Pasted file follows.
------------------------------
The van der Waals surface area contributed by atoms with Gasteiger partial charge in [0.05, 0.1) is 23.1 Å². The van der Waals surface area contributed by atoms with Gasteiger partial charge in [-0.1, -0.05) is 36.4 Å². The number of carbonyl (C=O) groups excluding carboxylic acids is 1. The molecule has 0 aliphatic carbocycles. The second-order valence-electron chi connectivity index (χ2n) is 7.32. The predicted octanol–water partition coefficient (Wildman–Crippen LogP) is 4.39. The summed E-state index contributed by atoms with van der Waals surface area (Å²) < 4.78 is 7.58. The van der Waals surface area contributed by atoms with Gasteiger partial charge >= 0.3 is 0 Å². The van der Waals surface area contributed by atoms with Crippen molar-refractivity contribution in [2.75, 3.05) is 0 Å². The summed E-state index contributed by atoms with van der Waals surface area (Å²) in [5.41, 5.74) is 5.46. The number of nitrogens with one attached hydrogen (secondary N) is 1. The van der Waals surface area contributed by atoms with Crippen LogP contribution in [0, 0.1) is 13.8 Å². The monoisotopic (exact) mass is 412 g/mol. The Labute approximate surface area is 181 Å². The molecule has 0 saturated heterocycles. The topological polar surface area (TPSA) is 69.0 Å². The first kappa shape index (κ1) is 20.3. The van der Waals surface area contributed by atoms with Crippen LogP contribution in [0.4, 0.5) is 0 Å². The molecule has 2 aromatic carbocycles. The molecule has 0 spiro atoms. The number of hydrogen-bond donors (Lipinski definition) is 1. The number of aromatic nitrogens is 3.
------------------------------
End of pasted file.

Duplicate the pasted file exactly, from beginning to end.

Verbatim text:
The van der Waals surface area contributed by atoms with Gasteiger partial charge in [0.05, 0.1) is 23.1 Å². The van der Waals surface area contributed by atoms with Gasteiger partial charge in [-0.1, -0.05) is 36.4 Å². The number of carbonyl (C=O) groups excluding carboxylic acids is 1. The molecule has 0 aliphatic carbocycles. The second-order valence-electron chi connectivity index (χ2n) is 7.32. The predicted octanol–water partition coefficient (Wildman–Crippen LogP) is 4.39. The summed E-state index contributed by atoms with van der Waals surface area (Å²) < 4.78 is 7.58. The van der Waals surface area contributed by atoms with Gasteiger partial charge >= 0.3 is 0 Å². The van der Waals surface area contributed by atoms with Crippen molar-refractivity contribution in [2.75, 3.05) is 0 Å². The summed E-state index contributed by atoms with van der Waals surface area (Å²) in [5.41, 5.74) is 5.46. The number of nitrogens with one attached hydrogen (secondary N) is 1. The van der Waals surface area contributed by atoms with Crippen LogP contribution in [0, 0.1) is 13.8 Å². The monoisotopic (exact) mass is 412 g/mol. The Labute approximate surface area is 181 Å². The molecule has 0 saturated heterocycles. The topological polar surface area (TPSA) is 69.0 Å². The first kappa shape index (κ1) is 20.3. The van der Waals surface area contributed by atoms with Crippen LogP contribution in [0.4, 0.5) is 0 Å². The molecule has 2 aromatic carbocycles. The molecule has 0 spiro atoms. The number of hydrogen-bond donors (Lipinski definition) is 1. The number of aromatic nitrogens is 3.